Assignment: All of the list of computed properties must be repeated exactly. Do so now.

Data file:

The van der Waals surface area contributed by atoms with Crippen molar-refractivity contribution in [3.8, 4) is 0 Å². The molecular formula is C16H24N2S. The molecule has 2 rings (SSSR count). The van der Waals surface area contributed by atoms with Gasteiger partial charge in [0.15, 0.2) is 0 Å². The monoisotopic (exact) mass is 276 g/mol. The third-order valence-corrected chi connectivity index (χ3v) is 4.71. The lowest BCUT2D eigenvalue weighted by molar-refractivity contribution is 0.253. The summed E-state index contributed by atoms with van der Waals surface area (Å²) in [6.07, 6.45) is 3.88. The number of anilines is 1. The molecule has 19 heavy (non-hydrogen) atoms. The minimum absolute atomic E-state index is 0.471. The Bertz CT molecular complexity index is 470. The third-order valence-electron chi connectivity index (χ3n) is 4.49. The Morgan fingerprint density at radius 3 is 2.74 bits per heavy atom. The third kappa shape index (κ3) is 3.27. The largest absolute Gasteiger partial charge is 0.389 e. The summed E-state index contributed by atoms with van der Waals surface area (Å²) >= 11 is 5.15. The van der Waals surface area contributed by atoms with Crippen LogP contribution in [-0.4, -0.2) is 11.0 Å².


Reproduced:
The van der Waals surface area contributed by atoms with Crippen molar-refractivity contribution in [3.8, 4) is 0 Å². The molecular formula is C16H24N2S. The molecule has 2 rings (SSSR count). The van der Waals surface area contributed by atoms with Gasteiger partial charge in [0.15, 0.2) is 0 Å². The monoisotopic (exact) mass is 276 g/mol. The third-order valence-corrected chi connectivity index (χ3v) is 4.71. The lowest BCUT2D eigenvalue weighted by molar-refractivity contribution is 0.253. The summed E-state index contributed by atoms with van der Waals surface area (Å²) in [6.07, 6.45) is 3.88. The number of anilines is 1. The molecule has 19 heavy (non-hydrogen) atoms. The minimum absolute atomic E-state index is 0.471. The Bertz CT molecular complexity index is 470. The third-order valence-electron chi connectivity index (χ3n) is 4.49. The Morgan fingerprint density at radius 3 is 2.74 bits per heavy atom. The third kappa shape index (κ3) is 3.27. The largest absolute Gasteiger partial charge is 0.389 e. The summed E-state index contributed by atoms with van der Waals surface area (Å²) >= 11 is 5.15. The van der Waals surface area contributed by atoms with Crippen LogP contribution in [-0.4, -0.2) is 11.0 Å².